Economist predicts recession will end in October


The recession will be over in October, but it won’t be the end of hard times.

That’s what economist Mark Zandi told an audience of retail real estate gurus in Las Vegas on Monday.

Zandi’s comments were part of ReCon, the annual convention for the International Council of Shopping Centers.

“This is going to get worse before it gets better,” Zandi told a crowd at the Las Vegas Hilton that was much smaller than at past editions of ReCon. “Over the next 10 years the U.S. consumer is not going to lead the way. At best, they will do their part.”

ReCon is one of the most important retail real estate gatherings in the country.

Before the bygone real estate boom imploded, the convention attracted as many as 50,000 attendees from around the world.

On Monday morning, however, about 27,000 had signed in, 3,000 fewer than organizers had hoped would attend.

“Last year and the year before were our best years,” International Council of Shopping Centers spokeswoman Erin Hershkowitz said.

Still, those who attended this year had a chance to interact with investors looking to take advantage of low prices.

Rob Moore of Gatski Commercial Real Estate Services in Las Vegas said there is an unprecedented level of opportunity available for people willing and able to take advantage.

They’ll just need to have strong stomachs to ride out the rest of the recession before they reap proceeds of any deal made this year, he said.

“It is not for the faint of heart,” Moore said of deals available today. “It is all cash with a quick close.”

If Las Vegas is any indication, the upside may be worth the wait.

For example, Moore said Gatski has a vacant big box store in the Green Valley area of Henderson, one of 49 such vacancies in the valley, available for free to a credible tenant.

The company, which manages about 7 million square feet of commercial space on behalf of owners, is prowling ReCon for potential retail tenants.

Moore says his company can put a tenant in the big box with no rent for two years, then hope to sign a long-term lease.

Even with 25 years in commercial real estate, two years of free rent is a first for Moore.

“We are trying to attract a large retail user who would be new to the market,” Moore said. “From where we sit, it is going to be very, very difficult to occupy that space the next two years.”

As far as the national economy goes, it should be out of the recession well before 2011, when the free rent would run out.

Zandi said a combination of the $787 billion stimulus package, tax cuts, pent-up demand for goods and services, low interest rates and low-cost investment opportunities will help the recession end by October.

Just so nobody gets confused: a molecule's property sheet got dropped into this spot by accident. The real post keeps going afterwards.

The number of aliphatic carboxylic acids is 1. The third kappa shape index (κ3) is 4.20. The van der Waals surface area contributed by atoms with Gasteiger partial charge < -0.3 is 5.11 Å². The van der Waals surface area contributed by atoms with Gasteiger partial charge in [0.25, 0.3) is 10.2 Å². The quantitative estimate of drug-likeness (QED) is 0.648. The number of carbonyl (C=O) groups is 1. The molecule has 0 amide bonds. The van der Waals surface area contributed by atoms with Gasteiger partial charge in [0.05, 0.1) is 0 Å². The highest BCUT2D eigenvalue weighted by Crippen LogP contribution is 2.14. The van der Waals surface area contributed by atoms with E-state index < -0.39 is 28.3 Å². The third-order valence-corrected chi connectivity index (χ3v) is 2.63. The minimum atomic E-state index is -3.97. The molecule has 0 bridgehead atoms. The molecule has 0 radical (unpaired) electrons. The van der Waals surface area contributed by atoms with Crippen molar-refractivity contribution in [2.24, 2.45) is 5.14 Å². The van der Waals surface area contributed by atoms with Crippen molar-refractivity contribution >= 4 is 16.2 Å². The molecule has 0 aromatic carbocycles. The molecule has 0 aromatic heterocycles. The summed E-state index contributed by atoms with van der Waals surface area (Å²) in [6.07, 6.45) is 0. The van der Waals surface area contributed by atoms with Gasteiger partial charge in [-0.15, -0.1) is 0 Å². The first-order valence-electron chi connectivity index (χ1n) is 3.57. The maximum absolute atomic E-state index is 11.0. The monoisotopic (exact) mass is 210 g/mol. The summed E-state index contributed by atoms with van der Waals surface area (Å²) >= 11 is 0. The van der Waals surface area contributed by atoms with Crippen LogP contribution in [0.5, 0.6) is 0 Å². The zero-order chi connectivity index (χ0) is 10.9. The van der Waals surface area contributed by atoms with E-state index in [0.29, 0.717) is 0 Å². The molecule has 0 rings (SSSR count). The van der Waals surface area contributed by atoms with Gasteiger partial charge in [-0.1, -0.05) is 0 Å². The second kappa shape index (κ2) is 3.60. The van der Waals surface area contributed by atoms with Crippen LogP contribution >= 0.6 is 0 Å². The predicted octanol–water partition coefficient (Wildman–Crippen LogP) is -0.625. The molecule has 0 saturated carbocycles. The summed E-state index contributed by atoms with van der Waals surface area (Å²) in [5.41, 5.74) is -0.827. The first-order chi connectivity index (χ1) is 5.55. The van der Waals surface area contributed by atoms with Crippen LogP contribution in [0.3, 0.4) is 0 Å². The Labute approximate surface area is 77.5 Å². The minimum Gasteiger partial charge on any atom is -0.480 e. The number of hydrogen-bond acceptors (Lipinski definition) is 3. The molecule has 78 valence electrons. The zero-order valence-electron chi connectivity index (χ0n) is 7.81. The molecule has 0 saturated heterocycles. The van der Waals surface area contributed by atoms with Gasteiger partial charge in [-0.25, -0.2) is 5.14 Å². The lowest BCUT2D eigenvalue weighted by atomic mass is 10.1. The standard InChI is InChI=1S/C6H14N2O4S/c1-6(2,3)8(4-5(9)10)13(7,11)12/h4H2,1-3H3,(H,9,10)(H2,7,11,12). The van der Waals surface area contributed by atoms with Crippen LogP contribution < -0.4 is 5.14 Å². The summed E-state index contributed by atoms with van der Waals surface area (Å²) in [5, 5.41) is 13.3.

The tax cuts, cash infusions to state and local governments and infrastructure spending should start showing up in the economy during the summer, and contribute to a rise in consumer confidence, Zandi said.

“This is really a moment of truth for stimulus,” he said. “Hopefully you will see it in your cash registers this summer. If you don’t, then the stimulus is ineffective and policymakers will have to go to plan B.”

Zandi says the stimulus package, while packed with controversial provisions, was a swift and decisive action that likely made the recession less destructive than if the government had done nothing.

“We all have a bit of trouble with any individual aspect, but when you take the totality of the response it was really quite impressive,” he said. “The reason why we suffered a Great Depression in the 1930s is because there was no policy response.”

Zandi foresees home values, an important wealth indicator that can influence decisions on spending for things such as Las Vegas vacations, to continue to decline until about this time next year. And unemployment will continue to increase well into 2010, albeit at an ever-slowing pace.

And even when the economy stabilizes and starts to improve, Americans still have a huge financial hole to dig out of.

One Zandi forecast that looked ahead to 2020 said no longer will Americans spend at a rate greater than the country’s gross domestic product.

For years, people had been borrowing to spend more than the economy produced.

Between fears of joblessness, more stringent loan requirements and the general stinginess that people acquire in tough times, the trend of spending outpacing earnings appears to be over.

“We are all a lot less wealthy and will be a lot less wealthy for a long time to come,” Zandi said.

Contact reporter Benjamin Spillman at bspillman@reviewjournal.com or 477-3861.

 

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